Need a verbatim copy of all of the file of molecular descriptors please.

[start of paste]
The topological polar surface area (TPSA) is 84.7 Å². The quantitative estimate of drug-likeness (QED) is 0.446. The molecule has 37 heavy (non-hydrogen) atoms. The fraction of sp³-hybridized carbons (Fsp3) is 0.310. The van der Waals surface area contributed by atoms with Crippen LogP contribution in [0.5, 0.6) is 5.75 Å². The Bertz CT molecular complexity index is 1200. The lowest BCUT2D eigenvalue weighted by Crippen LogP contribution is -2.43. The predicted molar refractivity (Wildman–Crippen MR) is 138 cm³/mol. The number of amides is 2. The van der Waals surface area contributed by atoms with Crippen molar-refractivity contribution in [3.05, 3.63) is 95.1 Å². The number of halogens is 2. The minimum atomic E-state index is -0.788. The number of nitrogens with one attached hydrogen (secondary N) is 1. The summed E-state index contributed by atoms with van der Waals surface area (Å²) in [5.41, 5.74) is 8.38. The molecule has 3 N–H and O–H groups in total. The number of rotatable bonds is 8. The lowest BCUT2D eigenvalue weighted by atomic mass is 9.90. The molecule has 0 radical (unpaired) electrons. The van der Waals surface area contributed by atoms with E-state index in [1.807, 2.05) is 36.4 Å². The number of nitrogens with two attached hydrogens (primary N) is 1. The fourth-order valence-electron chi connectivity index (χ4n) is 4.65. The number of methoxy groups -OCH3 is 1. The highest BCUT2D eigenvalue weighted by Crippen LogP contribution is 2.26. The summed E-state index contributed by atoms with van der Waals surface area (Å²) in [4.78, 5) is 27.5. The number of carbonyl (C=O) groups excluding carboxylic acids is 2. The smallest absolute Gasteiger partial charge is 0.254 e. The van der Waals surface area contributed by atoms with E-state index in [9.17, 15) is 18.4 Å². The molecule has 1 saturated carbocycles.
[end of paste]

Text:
The topological polar surface area (TPSA) is 84.7 Å². The quantitative estimate of drug-likeness (QED) is 0.446. The molecule has 37 heavy (non-hydrogen) atoms. The fraction of sp³-hybridized carbons (Fsp3) is 0.310. The van der Waals surface area contributed by atoms with Crippen LogP contribution in [0.5, 0.6) is 5.75 Å². The Bertz CT molecular complexity index is 1200. The lowest BCUT2D eigenvalue weighted by Crippen LogP contribution is -2.43. The predicted molar refractivity (Wildman–Crippen MR) is 138 cm³/mol. The number of amides is 2. The van der Waals surface area contributed by atoms with Crippen molar-refractivity contribution in [3.05, 3.63) is 95.1 Å². The number of halogens is 2. The minimum atomic E-state index is -0.788. The number of nitrogens with one attached hydrogen (secondary N) is 1. The summed E-state index contributed by atoms with van der Waals surface area (Å²) in [5.41, 5.74) is 8.38. The molecule has 3 N–H and O–H groups in total. The number of rotatable bonds is 8. The lowest BCUT2D eigenvalue weighted by atomic mass is 9.90. The molecule has 0 radical (unpaired) electrons. The van der Waals surface area contributed by atoms with E-state index in [1.807, 2.05) is 36.4 Å². The number of nitrogens with two attached hydrogens (primary N) is 1. The fourth-order valence-electron chi connectivity index (χ4n) is 4.65. The number of methoxy groups -OCH3 is 1. The highest BCUT2D eigenvalue weighted by Crippen LogP contribution is 2.26. The summed E-state index contributed by atoms with van der Waals surface area (Å²) in [4.78, 5) is 27.5. The number of carbonyl (C=O) groups excluding carboxylic acids is 2. The smallest absolute Gasteiger partial charge is 0.254 e. The van der Waals surface area contributed by atoms with E-state index in [9.17, 15) is 18.4 Å². The molecule has 1 saturated carbocycles.